How Does a Powershift Transmission Work?by John Albers
A powershift transmission is a new type of manual transmission developed by Volvo to allow for safer powershifting. Powershifting is a process by which a driver can get more power out of their engine by keeping the accelerator pedal depressed while engaging the clutch pedal and shifting gears. There is a significant downside to this process. It causes excessive wear to both the entire clutch assembly as well as the transmission. The powershift transmission is specifically designed to allow for powershifting without damaging the vehicle.
The powershift transmission looks much like a normal transmission from the outside. It connects the engine to the driveshaft, which connects to the vehicle's drive axle. Inside is a camshaft which, depending on the position of the stick shifter set between the passenger and driver side floor, aligns a different set of gears to allow for different gear ratios. It's these gear ratios which translate the generally constant rate of power coming from the engine into various turning speeds for the vehicle's wheels. Unlike a traditional manual transmission, the powershift transmission has two camshafts and two separate sets of gears. One camshaft is nestled inside the other, controlling the odd numbered gears, while the other controls the even numbered gear settings.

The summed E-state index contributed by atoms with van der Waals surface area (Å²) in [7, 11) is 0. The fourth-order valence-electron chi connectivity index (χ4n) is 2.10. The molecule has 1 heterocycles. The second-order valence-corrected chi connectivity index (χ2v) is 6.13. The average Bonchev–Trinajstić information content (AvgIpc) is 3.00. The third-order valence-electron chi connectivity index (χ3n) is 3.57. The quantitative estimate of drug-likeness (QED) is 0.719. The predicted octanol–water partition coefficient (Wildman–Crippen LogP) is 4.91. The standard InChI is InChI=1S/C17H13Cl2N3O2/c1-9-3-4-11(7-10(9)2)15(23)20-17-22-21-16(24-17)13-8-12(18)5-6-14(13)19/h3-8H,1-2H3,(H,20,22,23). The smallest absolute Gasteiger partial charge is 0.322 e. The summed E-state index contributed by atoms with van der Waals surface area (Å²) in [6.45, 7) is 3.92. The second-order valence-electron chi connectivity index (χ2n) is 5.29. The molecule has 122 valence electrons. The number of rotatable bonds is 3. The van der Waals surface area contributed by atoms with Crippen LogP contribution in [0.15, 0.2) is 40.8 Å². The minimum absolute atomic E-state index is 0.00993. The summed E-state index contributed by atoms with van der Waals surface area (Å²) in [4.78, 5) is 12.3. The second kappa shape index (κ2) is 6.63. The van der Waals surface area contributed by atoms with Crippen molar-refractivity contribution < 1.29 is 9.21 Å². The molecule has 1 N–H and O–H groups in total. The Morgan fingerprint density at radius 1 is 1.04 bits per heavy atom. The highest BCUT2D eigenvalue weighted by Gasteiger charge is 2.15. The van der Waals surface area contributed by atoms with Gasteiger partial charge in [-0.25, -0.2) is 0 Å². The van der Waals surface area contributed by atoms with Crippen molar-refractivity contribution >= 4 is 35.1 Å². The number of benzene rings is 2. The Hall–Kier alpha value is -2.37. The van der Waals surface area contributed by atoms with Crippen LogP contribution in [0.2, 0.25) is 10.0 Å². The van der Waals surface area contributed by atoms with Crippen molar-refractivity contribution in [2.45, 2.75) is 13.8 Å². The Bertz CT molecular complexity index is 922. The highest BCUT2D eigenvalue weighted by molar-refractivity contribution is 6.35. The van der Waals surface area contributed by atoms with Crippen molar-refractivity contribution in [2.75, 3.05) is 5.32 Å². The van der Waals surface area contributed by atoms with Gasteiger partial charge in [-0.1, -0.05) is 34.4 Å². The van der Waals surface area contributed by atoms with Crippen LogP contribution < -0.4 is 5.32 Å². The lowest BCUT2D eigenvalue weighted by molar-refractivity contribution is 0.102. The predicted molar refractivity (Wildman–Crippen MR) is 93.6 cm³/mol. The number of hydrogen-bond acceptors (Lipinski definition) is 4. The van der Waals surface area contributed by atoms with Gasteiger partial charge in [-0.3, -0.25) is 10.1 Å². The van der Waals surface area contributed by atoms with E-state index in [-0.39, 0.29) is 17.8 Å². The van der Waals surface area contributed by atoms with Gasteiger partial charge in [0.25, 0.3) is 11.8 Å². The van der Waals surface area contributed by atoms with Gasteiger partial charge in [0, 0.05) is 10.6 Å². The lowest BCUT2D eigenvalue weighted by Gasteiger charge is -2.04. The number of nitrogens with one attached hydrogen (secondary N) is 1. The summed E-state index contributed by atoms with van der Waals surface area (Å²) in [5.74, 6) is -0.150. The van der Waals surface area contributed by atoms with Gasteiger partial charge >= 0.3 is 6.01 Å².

The powershift transmission starts in first gear with one specific set of gears turning against the camshaft. Unlike traditional transmissions, the other camshaft is already set and hovering over the gears which would be used when the vehicle upshifts. This way the accelerator need not be released when shifting to avoid the gears binding and damaging one another. When the clutch pedal is depressed, and the stick shift manipulated to upshift, the next gear setting is already in place and waiting. All upshifting does is cause the first camshaft to leap frog to the next gear in sequence. Thus, when the clutch pedal is released, the second camshaft engages in the second gear set, this time with the original camshaft waiting over the third gear setting. The process continues until the vehicle is at the highest gear setting, and repeats once it's returned to first gear.
John Albers has been a freelance writer since 2007. He's successfully published articles in the "American Psychological Association Journal" and online at Garden Guides, Title Goes Here, Mindflights Magazine and many others. He's currently expanding into creative writing and quickly gaining ground. John holds dual Bachelor of Arts degrees from the University of Central Florida in English literature and psychology.